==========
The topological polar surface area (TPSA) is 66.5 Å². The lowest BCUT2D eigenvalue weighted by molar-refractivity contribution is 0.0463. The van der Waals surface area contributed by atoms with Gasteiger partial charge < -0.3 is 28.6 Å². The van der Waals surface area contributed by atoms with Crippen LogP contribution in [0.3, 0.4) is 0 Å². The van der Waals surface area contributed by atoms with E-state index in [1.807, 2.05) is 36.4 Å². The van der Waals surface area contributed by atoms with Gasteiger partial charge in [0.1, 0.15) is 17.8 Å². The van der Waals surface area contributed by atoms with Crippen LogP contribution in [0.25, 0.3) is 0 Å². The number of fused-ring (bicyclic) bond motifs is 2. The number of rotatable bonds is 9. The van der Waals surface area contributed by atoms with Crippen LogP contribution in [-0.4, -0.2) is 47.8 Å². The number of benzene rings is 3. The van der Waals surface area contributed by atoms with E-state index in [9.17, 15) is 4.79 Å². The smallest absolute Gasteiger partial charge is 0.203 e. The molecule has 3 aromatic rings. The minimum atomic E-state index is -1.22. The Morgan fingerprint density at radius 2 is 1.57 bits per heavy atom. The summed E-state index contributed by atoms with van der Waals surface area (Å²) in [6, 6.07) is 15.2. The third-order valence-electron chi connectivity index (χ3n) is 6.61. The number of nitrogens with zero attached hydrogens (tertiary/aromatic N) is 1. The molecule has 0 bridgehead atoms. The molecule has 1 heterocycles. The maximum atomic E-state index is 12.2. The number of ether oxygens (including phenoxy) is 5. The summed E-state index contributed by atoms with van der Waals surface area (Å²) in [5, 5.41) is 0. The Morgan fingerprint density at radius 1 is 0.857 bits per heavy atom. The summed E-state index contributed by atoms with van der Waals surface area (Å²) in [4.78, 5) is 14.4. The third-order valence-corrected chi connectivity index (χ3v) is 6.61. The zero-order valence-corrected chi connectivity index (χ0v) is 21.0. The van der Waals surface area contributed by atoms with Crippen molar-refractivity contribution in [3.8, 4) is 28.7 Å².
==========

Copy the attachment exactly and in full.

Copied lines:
The topological polar surface area (TPSA) is 66.5 Å². The lowest BCUT2D eigenvalue weighted by molar-refractivity contribution is 0.0463. The van der Waals surface area contributed by atoms with Gasteiger partial charge < -0.3 is 28.6 Å². The van der Waals surface area contributed by atoms with Crippen LogP contribution in [0.3, 0.4) is 0 Å². The van der Waals surface area contributed by atoms with E-state index in [1.807, 2.05) is 36.4 Å². The van der Waals surface area contributed by atoms with Gasteiger partial charge in [0.1, 0.15) is 17.8 Å². The van der Waals surface area contributed by atoms with Crippen LogP contribution in [0.25, 0.3) is 0 Å². The number of fused-ring (bicyclic) bond motifs is 2. The number of rotatable bonds is 9. The van der Waals surface area contributed by atoms with Crippen LogP contribution in [-0.4, -0.2) is 47.8 Å². The number of benzene rings is 3. The van der Waals surface area contributed by atoms with E-state index in [9.17, 15) is 4.79 Å². The smallest absolute Gasteiger partial charge is 0.203 e. The molecule has 3 aromatic rings. The minimum atomic E-state index is -1.22. The Morgan fingerprint density at radius 2 is 1.57 bits per heavy atom. The summed E-state index contributed by atoms with van der Waals surface area (Å²) in [6, 6.07) is 15.2. The third-order valence-electron chi connectivity index (χ3n) is 6.61. The number of nitrogens with zero attached hydrogens (tertiary/aromatic N) is 1. The molecule has 0 bridgehead atoms. The molecule has 1 heterocycles. The maximum atomic E-state index is 12.2. The number of ether oxygens (including phenoxy) is 5. The summed E-state index contributed by atoms with van der Waals surface area (Å²) in [5, 5.41) is 0. The Morgan fingerprint density at radius 1 is 0.857 bits per heavy atom. The summed E-state index contributed by atoms with van der Waals surface area (Å²) in [4.78, 5) is 14.4. The third-order valence-corrected chi connectivity index (χ3v) is 6.61. The zero-order valence-corrected chi connectivity index (χ0v) is 21.0. The van der Waals surface area contributed by atoms with Crippen molar-refractivity contribution in [3.8, 4) is 28.7 Å².